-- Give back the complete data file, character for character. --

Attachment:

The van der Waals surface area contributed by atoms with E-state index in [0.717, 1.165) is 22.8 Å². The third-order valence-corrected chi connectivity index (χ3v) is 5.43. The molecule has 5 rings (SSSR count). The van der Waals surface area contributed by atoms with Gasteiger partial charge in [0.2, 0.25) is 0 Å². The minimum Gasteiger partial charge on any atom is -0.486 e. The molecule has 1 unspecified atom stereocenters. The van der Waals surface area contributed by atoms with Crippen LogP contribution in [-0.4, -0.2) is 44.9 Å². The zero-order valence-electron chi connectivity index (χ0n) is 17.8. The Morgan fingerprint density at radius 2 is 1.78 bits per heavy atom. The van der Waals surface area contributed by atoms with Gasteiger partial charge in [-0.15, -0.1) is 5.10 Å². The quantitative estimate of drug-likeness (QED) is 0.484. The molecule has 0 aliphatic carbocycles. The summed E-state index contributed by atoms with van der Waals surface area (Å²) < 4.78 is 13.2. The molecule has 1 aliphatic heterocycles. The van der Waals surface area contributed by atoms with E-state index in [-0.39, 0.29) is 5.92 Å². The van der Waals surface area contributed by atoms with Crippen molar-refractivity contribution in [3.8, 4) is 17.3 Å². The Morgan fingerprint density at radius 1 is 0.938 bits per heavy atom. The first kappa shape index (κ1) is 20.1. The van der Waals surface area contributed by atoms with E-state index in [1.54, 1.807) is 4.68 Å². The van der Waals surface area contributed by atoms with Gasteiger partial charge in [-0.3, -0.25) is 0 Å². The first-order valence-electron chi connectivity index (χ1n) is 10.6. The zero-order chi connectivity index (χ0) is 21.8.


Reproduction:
The van der Waals surface area contributed by atoms with E-state index in [0.717, 1.165) is 22.8 Å². The third-order valence-corrected chi connectivity index (χ3v) is 5.43. The molecule has 5 rings (SSSR count). The van der Waals surface area contributed by atoms with Gasteiger partial charge in [0.2, 0.25) is 0 Å². The minimum Gasteiger partial charge on any atom is -0.486 e. The molecule has 1 unspecified atom stereocenters. The van der Waals surface area contributed by atoms with Crippen LogP contribution in [-0.4, -0.2) is 44.9 Å². The zero-order valence-electron chi connectivity index (χ0n) is 17.8. The Morgan fingerprint density at radius 2 is 1.78 bits per heavy atom. The van der Waals surface area contributed by atoms with Gasteiger partial charge in [-0.15, -0.1) is 5.10 Å². The quantitative estimate of drug-likeness (QED) is 0.484. The molecule has 0 aliphatic carbocycles. The summed E-state index contributed by atoms with van der Waals surface area (Å²) < 4.78 is 13.2. The molecule has 1 aliphatic heterocycles. The van der Waals surface area contributed by atoms with E-state index in [-0.39, 0.29) is 5.92 Å². The van der Waals surface area contributed by atoms with Crippen molar-refractivity contribution in [3.8, 4) is 17.3 Å². The Morgan fingerprint density at radius 1 is 0.938 bits per heavy atom. The first kappa shape index (κ1) is 20.1. The van der Waals surface area contributed by atoms with E-state index in [1.54, 1.807) is 4.68 Å². The van der Waals surface area contributed by atoms with Gasteiger partial charge in [-0.3, -0.25) is 0 Å². The first-order valence-electron chi connectivity index (χ1n) is 10.6. The zero-order chi connectivity index (χ0) is 21.8.